On 25 June 1993, Col. Alwyn Wolfaardt took part in the Invasion of the World Trade Centre. He was also arrested, but the case was thrown out of court.

Col. Wolfaardt had a heart of pure gold and could feel pity for someone else no matter what race they were. He was the kind of person who would give the last food on his plate if you didn’t have and his friends described him as a fantastic guy with a soft heart, who often worked to help the poorest Boers and was generous with everyone, whites and blacks.
Someone know the story of a black Zimbabwean (Rhodesian) he helped. The Zimbabwean’s (Rhodesian) kombi (van) had broken down. The guy had no money. Alwyn let the guy sleep in his yard, gave him food, fixed up his kombi and sent him on his way. All he said was: “One day when you drive past and you've got money, you pay me”. Another day, an elderly person stopped at his garage for assistance as the vehicle lights were not working. After fixing it he refused taking money from him and said it was no big job. After the old man left he told he felt sorry for the old man as he reminded him of his own father who was at that stage also near his 80’s.

Phil and Annalise Wolfaardt on the farm

Alwyn was very serious about his volk and his culture, he had also an astounding sense of humor. and was a very popular person.
He always had the funniest way of saying things and there is not a single friend of his that didn’t fall victim to one of his pranks.

On March 10, 1994, Col. Alwyn Wolfaardt was part of the AWB-Wenkommando forces that entered in Boputhatswana at the request of President Lucas Mangope, to defend the independence of that black homeland (see: “Conflict in Bophuthatswana - 1994”).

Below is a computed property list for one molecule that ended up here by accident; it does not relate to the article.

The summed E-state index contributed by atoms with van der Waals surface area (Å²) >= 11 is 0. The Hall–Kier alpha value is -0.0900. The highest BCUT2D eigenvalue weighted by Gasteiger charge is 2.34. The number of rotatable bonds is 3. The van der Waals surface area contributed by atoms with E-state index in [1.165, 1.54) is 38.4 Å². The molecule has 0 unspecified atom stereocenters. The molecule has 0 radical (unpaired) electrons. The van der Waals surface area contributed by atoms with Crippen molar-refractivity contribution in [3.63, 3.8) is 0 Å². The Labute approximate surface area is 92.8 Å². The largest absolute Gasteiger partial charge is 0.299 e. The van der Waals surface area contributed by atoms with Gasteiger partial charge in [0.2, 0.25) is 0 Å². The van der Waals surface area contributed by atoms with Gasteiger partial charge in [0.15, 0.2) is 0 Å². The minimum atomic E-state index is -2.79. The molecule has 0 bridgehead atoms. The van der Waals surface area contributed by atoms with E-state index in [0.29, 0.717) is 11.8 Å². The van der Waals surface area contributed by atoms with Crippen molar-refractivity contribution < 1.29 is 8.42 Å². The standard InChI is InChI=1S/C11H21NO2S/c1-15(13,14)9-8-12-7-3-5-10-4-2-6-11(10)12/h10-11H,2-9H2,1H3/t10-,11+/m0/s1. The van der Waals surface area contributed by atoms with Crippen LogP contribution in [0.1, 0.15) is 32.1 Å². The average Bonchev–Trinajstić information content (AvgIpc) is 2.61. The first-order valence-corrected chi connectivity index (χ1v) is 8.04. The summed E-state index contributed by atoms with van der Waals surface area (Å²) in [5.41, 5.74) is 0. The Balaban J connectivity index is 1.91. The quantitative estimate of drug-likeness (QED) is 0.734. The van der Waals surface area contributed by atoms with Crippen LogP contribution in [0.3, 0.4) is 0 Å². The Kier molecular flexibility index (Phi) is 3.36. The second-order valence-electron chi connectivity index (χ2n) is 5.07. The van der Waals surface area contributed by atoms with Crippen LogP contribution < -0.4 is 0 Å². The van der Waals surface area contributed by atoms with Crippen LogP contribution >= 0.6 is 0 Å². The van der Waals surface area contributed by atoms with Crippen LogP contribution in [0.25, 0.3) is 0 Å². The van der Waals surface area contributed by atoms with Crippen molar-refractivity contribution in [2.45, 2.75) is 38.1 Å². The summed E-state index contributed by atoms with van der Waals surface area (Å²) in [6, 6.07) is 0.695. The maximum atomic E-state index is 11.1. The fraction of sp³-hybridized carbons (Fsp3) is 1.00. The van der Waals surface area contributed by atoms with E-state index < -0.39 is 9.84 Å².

“I knew he was going on a mission, but I never knew where. He called me from work, but he believed our phones were tapped, so we never discussed details on the phone.” Said Mrs. Ester Wolfaardt in the 1994.

The Boputhatswana was part of the Freedom Alliance, together with the coalition of the Afrikaner Volksfront (of which the AWB was part), the KwaZulu and the Ciskei.

Betrayed by Lucas Mangope, by the (white Afrikaner) leaders of the Afrikaner Volksfront (AVF) and by the Army of Bophuthatswana, the men of the AWB-Wenkommando formed a convoy to try to get back in the western Transvaal. The convoy come under the gun and mortar fire by blacks in civil dress, and even (according to the testimony of AWB-Wenkommando Gen. Alec Cruywagen and other men in the withdrawal convoy) by persons in uniform of the 32nd Battalion of the “old” Republic of South Africa (RSA) Empire.